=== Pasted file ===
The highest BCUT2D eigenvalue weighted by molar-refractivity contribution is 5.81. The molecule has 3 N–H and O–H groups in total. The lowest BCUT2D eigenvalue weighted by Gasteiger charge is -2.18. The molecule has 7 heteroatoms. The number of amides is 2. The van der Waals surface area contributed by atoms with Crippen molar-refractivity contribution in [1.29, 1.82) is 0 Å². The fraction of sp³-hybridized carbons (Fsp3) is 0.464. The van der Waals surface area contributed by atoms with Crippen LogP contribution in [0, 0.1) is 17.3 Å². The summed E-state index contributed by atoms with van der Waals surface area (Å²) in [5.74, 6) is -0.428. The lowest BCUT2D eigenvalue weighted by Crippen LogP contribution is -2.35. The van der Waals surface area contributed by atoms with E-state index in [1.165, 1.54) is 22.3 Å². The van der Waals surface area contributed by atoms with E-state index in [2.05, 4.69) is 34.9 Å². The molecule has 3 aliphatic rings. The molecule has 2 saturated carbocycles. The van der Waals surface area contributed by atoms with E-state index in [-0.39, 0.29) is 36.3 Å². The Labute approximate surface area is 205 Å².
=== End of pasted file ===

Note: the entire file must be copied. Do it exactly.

The highest BCUT2D eigenvalue weighted by molar-refractivity contribution is 5.81. The molecule has 3 N–H and O–H groups in total. The lowest BCUT2D eigenvalue weighted by Gasteiger charge is -2.18. The molecule has 7 heteroatoms. The number of amides is 2. The van der Waals surface area contributed by atoms with Crippen molar-refractivity contribution in [1.29, 1.82) is 0 Å². The fraction of sp³-hybridized carbons (Fsp3) is 0.464. The van der Waals surface area contributed by atoms with Crippen LogP contribution in [0, 0.1) is 17.3 Å². The summed E-state index contributed by atoms with van der Waals surface area (Å²) in [5.74, 6) is -0.428. The lowest BCUT2D eigenvalue weighted by Crippen LogP contribution is -2.35. The van der Waals surface area contributed by atoms with E-state index in [1.165, 1.54) is 22.3 Å². The van der Waals surface area contributed by atoms with E-state index in [2.05, 4.69) is 34.9 Å². The molecule has 3 aliphatic rings. The molecule has 2 saturated carbocycles. The van der Waals surface area contributed by atoms with E-state index in [-0.39, 0.29) is 36.3 Å². The Labute approximate surface area is 205 Å².